• Jobcentre Plus arrangements over the Easter period
• further changes to Universal Credit
• calling Universal Credit phone lines
• the Department for Work and Pensions email addresses
• the mid-life MOT website
• the workplace pensions campaign
• the Regional Stakeholder Network
• mentoring circles in jobcentres
• Jobcentre Plus arrangements over the Easter period
A £4.2 million challenge fund to support people with mental health or musculoskeletal conditions to stay in work has been launched by the Minister for Disabled People, Health and Work, Sarah Newton, and the Minister for Mental Health and Inequalities, Jackie Doyle-Price.
The challenge fund, run by Rocket Science on behalf of the government, is aimed at testing new approaches to help people experiencing mental ill health or musculoskeletal issues to remain in employment.
They might be at risk of losing employment because of the effects of their condition, or may already be temporarily off work through ill health.
Minister for Disabled People, Health and Work Sarah Newton, said:
We know there is a gap between disabled people who want to work and those who have the opportunity to do so.
With 78% of people acquiring their disability or health condition during their adult life, it’s crucial that we support disabled people who want to work to stay in or return to employment.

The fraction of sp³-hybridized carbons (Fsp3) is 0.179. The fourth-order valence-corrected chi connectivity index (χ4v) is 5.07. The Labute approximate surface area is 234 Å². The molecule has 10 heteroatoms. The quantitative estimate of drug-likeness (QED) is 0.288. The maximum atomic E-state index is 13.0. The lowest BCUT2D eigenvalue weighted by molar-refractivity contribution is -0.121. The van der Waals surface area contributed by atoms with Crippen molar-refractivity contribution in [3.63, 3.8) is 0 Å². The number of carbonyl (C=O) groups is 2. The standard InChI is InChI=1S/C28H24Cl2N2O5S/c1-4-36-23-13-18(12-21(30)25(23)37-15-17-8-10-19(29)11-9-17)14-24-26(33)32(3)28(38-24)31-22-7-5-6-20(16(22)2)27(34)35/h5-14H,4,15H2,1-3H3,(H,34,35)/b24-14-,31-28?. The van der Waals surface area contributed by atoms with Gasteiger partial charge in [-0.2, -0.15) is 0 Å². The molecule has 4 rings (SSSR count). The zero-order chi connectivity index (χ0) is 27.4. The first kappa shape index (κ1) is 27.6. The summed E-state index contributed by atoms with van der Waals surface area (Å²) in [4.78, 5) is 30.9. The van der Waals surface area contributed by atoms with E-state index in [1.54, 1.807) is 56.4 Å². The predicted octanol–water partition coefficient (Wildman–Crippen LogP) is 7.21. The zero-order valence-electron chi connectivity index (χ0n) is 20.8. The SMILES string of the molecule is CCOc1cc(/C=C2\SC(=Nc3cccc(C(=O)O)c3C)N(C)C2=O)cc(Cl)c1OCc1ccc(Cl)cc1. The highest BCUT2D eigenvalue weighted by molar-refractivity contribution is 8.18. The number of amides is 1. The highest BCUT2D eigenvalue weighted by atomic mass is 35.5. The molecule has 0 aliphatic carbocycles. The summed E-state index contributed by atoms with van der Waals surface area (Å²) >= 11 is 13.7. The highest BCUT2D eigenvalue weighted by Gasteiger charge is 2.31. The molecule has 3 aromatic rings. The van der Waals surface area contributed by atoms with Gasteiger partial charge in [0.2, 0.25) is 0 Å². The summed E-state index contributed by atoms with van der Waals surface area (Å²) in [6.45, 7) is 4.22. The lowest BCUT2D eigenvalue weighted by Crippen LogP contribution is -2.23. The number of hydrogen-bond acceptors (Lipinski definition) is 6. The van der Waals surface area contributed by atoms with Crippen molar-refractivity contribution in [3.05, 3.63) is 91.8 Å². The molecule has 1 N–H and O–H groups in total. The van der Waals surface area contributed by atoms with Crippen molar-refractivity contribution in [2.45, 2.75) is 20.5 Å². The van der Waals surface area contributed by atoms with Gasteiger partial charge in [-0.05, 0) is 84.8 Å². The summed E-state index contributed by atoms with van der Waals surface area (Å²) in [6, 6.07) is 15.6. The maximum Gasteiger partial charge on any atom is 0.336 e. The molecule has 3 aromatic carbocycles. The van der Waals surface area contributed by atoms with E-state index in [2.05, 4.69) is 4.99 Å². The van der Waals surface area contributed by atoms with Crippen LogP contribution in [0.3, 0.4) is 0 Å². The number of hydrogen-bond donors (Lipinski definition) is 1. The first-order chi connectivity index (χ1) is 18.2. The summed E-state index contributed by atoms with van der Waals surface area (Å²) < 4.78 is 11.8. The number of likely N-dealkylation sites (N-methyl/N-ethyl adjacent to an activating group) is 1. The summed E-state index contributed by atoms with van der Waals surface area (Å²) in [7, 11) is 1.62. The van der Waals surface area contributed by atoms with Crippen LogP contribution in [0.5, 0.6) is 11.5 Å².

The Social Security Advisory Committee (SSAC) has launched a public consultation on proposals for moving all existing claimants of a working age income-related benefit to Universal Credit.
From next year DWP will begin the process of moving claimants in receipt of one or more of the following benefits to Universal Credit:
- Working Tax Credit
- Child Tax Credit
- income-based Jobseeker’s Allowance
- income-related Employment and Support Allowance
- Income Support
- Housing Benefit
The wide-ranging draft legislation, which was presented to the committee for scrutiny at its meeting on 20 June 2018, sets out the government’s proposals on:
- requirements for claimants on existing benefits to make a claim for Universal Credit (including the deadlines for doing so) and arrangements for ending their existing benefit
- the calculation, award and ongoing treatment of transitional protection
The task of safely moving around 3 million claimants (in around 2 million households) from legacy benefits to Universal Credit raises important questions about the delivery challenge facing the department and the potential impact on claimants.
Britain has a joint record high employment rate of 75.6% with 32.39 million people now in work according to the latest official statistics.
The unemployment rate is now 4.2% – down 0.4% since last year – with the number of people out of work falling by 115,000.
The figures published by the Office for National Statistics (ONS) come as Black, Asian and minority ethnic employment (BAME) is at a record high. The BAME employment gap – the difference between the employment rates of the ethnic minority population and the overall population – is at an all-time low of 10.1% points.
Secretary of State for Work and Pensions, Esther McVey said: Read more
DWP has published 5 short videos to help give people an overview of the process of claiming Personal Independence Payment (PIP).